You go into your local drycleaning store, drop off your clothes, get your ticket, then drive away. A few days later, you return, pick up your clothes, pay the customer service representative, and drive away again.
Drycleaning dates back to ancient times, probably beginning with the advent of textile clothing itself. The ruins of Pompeii gives a record of a highly developed trade of “fullers” who were professional clothes cleaners. Lye and ammonia were used in early laundering, and a type of clay known as “fuller’s earth” was used to absorb soils and grease from clothing too delicate for laundering.
In spite of the name, drycleaning is not completely dry. Fluids are used in the drycleaning process. In the early days, garment scourers and dryers found several fluids that could be used as drycleaning solvents, including camphene, benzene, kerosene, and gasoline. These fluids are all dangerously flammable, so drycleaning was a hazardous business until safer solvents were developed.
There are various makes/models of drycleaning machines. Despite the differences, all drycleaning machines work on the same principle.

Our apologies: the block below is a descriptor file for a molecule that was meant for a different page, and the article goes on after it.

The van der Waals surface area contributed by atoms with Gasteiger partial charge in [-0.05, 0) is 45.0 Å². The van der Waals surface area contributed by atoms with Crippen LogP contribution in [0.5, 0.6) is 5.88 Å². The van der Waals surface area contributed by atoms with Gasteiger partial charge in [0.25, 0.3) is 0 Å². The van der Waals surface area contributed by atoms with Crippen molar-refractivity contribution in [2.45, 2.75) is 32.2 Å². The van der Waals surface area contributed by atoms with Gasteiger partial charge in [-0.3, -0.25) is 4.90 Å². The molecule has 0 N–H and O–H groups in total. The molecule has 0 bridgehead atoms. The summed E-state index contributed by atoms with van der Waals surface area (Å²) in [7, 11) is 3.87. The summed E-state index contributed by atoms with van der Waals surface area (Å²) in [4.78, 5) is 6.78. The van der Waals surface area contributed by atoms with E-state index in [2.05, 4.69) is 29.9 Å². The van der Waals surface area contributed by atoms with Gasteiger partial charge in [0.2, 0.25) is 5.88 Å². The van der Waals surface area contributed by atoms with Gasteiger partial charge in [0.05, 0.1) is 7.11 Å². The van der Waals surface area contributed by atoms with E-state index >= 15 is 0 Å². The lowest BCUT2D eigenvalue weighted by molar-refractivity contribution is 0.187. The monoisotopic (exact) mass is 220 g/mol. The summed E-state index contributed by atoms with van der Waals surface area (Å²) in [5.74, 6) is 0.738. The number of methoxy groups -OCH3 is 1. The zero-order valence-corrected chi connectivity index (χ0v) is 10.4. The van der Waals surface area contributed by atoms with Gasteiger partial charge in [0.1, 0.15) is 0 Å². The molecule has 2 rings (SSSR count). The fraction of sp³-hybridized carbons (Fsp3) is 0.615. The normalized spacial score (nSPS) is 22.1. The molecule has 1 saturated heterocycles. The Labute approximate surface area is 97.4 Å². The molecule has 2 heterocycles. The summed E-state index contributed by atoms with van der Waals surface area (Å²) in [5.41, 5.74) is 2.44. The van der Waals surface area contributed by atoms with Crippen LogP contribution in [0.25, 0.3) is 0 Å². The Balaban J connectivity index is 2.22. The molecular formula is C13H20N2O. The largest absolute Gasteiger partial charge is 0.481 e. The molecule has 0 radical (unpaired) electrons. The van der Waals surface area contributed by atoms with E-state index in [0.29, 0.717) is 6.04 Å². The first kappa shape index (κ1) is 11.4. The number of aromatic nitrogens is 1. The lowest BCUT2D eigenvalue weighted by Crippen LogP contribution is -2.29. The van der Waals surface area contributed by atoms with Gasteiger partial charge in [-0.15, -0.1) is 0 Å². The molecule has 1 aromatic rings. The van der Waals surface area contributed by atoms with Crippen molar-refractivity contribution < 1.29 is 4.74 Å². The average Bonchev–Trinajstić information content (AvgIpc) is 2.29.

- Holding or base tank
- Cylinder or wheel
After the cleaning cycle, the solvent is drained and an extract cycle is run to remove the excess solvent from the clothes. This solvent is drained back to the bare tank. During extraction, the rotation of the cylinder increases in order to use centrifugal force to remove the solvent from the clothes
Once the clothes have finished extracting, the cylinder stops. At this time, clothes are either transferred to a separate dryer or, on most machines, dried in the same unit, a closed system. The drying process uses warm air circulated through the cylinder to vaporize the solvent left on the clothes. The solvent is purified in a still. Here the solvent is heated. The vapors are then condensed back to a liquid leaving behind all impurities in the still. This clean solvent is then pumped back into the holding/base tank.
Drycleaning machines are rated in pounds of fabric (dry weight) the machine can hold. Machine sizes vary from very small (20 pounds) to large (100 pounds) capacity of clothes cleaned per cycle.
Before cleaning, garments are inspected and classified. The length of the cleaning cycle is dependant upon the type of article cleaned and the degree of soiling.
Some heavily stained garments may go through a stain removal process prior to cleaning to aid in better soil and stain removal. A stain removal technician will treat specific items just prior to cleaning. A lot of effort goes into the process, and there are many skilled technicians involved in caring for your garments.
Now, when you visit your drycleaner, you will have a better understanding of this “magical process” of drycleaning.